Generalized hypervigilance in fibromyalgia (FM): evidence of perceptual amplification

The hypervigilance model of pain perception states that chronic pain
patients have a heightened sensitivity to pain (e.g. low
threshold and tolerance) because of increased attention to
external stimulation and a preoccupation with pain sensations.
This study tested the hypothesis that individuals with
fibromyalgia, a chronic pain disorder of undetermined origin,
have a generalized hypervigilant pattern of responding that
extends beyond the pain domain. Twenty fibromyalgia
out-patients, 20 rheumatoid arthritis (RA) patients, and 20
normal controls served as subjects. The RA and normal control
subjects were age and sex matched to the fibromyalgia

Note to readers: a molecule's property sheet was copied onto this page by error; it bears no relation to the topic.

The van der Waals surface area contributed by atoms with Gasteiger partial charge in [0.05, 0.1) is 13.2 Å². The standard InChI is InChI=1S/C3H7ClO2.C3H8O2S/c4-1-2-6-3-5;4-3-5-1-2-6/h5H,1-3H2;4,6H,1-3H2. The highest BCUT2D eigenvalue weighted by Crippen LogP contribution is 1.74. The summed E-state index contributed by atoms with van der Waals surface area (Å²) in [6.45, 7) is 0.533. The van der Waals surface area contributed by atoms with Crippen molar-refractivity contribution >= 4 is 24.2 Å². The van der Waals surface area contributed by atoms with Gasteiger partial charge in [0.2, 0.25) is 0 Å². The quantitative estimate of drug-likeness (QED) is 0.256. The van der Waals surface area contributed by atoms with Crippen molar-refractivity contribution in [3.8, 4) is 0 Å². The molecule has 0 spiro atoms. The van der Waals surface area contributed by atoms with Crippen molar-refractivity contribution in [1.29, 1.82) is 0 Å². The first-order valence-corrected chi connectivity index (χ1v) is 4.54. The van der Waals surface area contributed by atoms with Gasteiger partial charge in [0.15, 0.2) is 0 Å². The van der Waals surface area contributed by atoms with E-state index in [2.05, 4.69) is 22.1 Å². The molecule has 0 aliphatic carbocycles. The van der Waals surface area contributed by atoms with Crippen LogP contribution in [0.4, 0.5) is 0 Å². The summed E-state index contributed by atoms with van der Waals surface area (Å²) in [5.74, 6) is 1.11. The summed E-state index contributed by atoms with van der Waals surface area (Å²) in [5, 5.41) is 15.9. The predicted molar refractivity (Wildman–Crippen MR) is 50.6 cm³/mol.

patients. Subjects were tested for pain tolerance, pain
threshold, and noise tolerance and were asked to complete a
number of questionnaires that assessed hypervigilance. As
predicted, the responses of the fibromyalgia patients to both
the pain and auditory stimuli were consistent with the
generalized hypervigilance hypothesis. These patients had
significantly lower threshold and tolerance values than the
RA patients, who in turn, had lower values than the normal
control subjects. The results of the psychological
questionnaires revealed that the fibromyalgia and RA patients
preferred lower levels of external stimulation than the
control subjects. The outcome of this study supports the
generalized hypervigilance hypothesis, suggesting that
fibromyalgia patients have a perceptual style of
amplification. The implications of these findings for
understanding the role of biological, cognitive, and
perceptual factors in pain disorders are discussed.

McDermid AJ, Rollman GB, McCain GA

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